Frozen outPosted: Wednesday, February 4, 2009
Ashamed to admit I haven’t seen any of these films, especially in a year of such a relatively weak line-up of Oscar films (ironically, Revolutionary Road and Gran Torino are the two of this season’s Oscar-contender flicks I wanted to see, and both were largely shut out of the major nominations).
The Wire shares something with these films: They all serve as urgent dispatches on the way we live now. Wendy’s predicament—like Ale’s in Chop Shop, Marlee’s in Ballast, and Ray’s in Frozen River—resembles, if not in its details then certainly in its outlines, what millions of Americans are going through. Immersive and rigorous, these movies depict an experience that is at once common and unseen: the struggle of scratching out a living, or getting by without one.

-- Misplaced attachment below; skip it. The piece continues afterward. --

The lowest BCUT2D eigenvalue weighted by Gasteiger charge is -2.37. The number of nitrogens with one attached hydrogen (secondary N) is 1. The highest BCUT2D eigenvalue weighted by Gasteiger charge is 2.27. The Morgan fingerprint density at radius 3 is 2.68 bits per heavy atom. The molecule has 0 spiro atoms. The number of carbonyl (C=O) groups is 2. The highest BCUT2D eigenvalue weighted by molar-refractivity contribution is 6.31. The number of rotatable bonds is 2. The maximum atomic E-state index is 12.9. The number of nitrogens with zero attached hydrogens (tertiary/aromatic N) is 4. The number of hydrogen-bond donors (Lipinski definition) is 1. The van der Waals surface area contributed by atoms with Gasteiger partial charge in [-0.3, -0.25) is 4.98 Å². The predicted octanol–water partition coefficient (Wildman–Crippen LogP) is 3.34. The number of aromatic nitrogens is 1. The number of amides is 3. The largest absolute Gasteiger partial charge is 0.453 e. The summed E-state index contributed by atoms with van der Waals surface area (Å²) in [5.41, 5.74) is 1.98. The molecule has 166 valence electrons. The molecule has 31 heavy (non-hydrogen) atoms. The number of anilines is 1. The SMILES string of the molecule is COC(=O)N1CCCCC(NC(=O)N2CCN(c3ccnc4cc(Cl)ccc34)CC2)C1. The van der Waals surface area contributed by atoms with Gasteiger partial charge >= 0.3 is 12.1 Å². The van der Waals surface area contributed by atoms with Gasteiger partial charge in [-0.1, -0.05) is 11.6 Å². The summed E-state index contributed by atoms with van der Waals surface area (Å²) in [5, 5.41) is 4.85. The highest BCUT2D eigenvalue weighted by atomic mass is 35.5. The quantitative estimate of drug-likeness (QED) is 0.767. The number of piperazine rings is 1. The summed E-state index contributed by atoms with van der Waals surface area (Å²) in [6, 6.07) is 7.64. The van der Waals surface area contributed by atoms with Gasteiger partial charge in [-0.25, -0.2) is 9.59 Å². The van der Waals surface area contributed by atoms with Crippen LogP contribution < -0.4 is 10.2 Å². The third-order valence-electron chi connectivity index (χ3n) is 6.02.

As someone who knows upstate and its characters pretty well, I’d hazard a guess that I’d recognize a plenty of reflections in the characters of Frozen River.
What struck me about The Wire (and which apparently struck the Slate article’s author) was its portrayal of a reality not often shown on TV or in the movies, but which much of America lives. Outside of the New York City metro area, many of New York’s upstate cities look quite like mini-Baltimores of The Wire — from the urban plight of their undeveloped neighborhoods, to their machine politics, to their frequently politically/statistics-driven police forces, each with their own heroes and villains.
So how the hell is a tax cut going to help people like these, particularly a corporate tax cut? Haven’t we given tone-deaf Big Business enough help? Does bipartisanship essentially devolve into trying to humanize and make friends with the class bullies only to find out they really are unrepentant bullies (with utterly incompatible economic views) whose only hope is to make suffering worse and actively wishing for this country to fail (um, the very definition of anti-American) so that your side can pick up a few more votes in 2010?